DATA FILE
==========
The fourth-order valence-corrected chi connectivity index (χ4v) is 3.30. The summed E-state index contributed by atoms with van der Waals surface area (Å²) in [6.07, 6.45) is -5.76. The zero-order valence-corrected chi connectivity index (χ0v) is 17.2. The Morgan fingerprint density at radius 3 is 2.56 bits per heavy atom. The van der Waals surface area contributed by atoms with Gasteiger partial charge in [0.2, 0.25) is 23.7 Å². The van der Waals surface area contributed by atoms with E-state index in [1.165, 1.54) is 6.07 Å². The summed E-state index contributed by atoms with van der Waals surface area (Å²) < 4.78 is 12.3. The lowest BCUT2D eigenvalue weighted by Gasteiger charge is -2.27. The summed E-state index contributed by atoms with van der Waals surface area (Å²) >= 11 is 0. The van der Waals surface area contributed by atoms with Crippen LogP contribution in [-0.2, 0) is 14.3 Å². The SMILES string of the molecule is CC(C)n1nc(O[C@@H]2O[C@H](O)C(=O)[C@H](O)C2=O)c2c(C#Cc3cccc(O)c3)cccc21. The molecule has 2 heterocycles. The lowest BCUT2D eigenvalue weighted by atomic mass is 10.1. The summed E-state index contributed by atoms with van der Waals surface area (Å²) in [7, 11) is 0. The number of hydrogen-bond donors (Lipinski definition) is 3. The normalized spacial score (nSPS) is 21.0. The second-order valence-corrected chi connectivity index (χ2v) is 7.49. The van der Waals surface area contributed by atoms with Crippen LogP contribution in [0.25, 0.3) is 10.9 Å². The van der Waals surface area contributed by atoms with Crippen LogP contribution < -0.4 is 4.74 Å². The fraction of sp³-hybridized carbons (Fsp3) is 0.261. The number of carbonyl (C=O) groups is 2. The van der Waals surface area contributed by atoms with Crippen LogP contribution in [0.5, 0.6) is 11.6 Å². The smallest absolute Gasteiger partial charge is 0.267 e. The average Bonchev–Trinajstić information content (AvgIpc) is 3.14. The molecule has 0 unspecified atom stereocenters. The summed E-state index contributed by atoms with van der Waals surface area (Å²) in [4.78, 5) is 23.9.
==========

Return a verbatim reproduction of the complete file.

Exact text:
The fourth-order valence-corrected chi connectivity index (χ4v) is 3.30. The summed E-state index contributed by atoms with van der Waals surface area (Å²) in [6.07, 6.45) is -5.76. The zero-order valence-corrected chi connectivity index (χ0v) is 17.2. The Morgan fingerprint density at radius 3 is 2.56 bits per heavy atom. The van der Waals surface area contributed by atoms with Gasteiger partial charge in [0.2, 0.25) is 23.7 Å². The van der Waals surface area contributed by atoms with E-state index in [1.165, 1.54) is 6.07 Å². The summed E-state index contributed by atoms with van der Waals surface area (Å²) < 4.78 is 12.3. The lowest BCUT2D eigenvalue weighted by Gasteiger charge is -2.27. The summed E-state index contributed by atoms with van der Waals surface area (Å²) >= 11 is 0. The van der Waals surface area contributed by atoms with Crippen LogP contribution in [-0.2, 0) is 14.3 Å². The SMILES string of the molecule is CC(C)n1nc(O[C@@H]2O[C@H](O)C(=O)[C@H](O)C2=O)c2c(C#Cc3cccc(O)c3)cccc21. The molecule has 2 heterocycles. The lowest BCUT2D eigenvalue weighted by atomic mass is 10.1. The summed E-state index contributed by atoms with van der Waals surface area (Å²) in [7, 11) is 0. The number of hydrogen-bond donors (Lipinski definition) is 3. The normalized spacial score (nSPS) is 21.0. The second-order valence-corrected chi connectivity index (χ2v) is 7.49. The van der Waals surface area contributed by atoms with Crippen LogP contribution in [0.25, 0.3) is 10.9 Å². The van der Waals surface area contributed by atoms with Crippen LogP contribution < -0.4 is 4.74 Å². The fraction of sp³-hybridized carbons (Fsp3) is 0.261. The number of carbonyl (C=O) groups is 2. The van der Waals surface area contributed by atoms with Crippen LogP contribution in [0.5, 0.6) is 11.6 Å². The smallest absolute Gasteiger partial charge is 0.267 e. The average Bonchev–Trinajstić information content (AvgIpc) is 3.14. The molecule has 0 unspecified atom stereocenters. The summed E-state index contributed by atoms with van der Waals surface area (Å²) in [4.78, 5) is 23.9.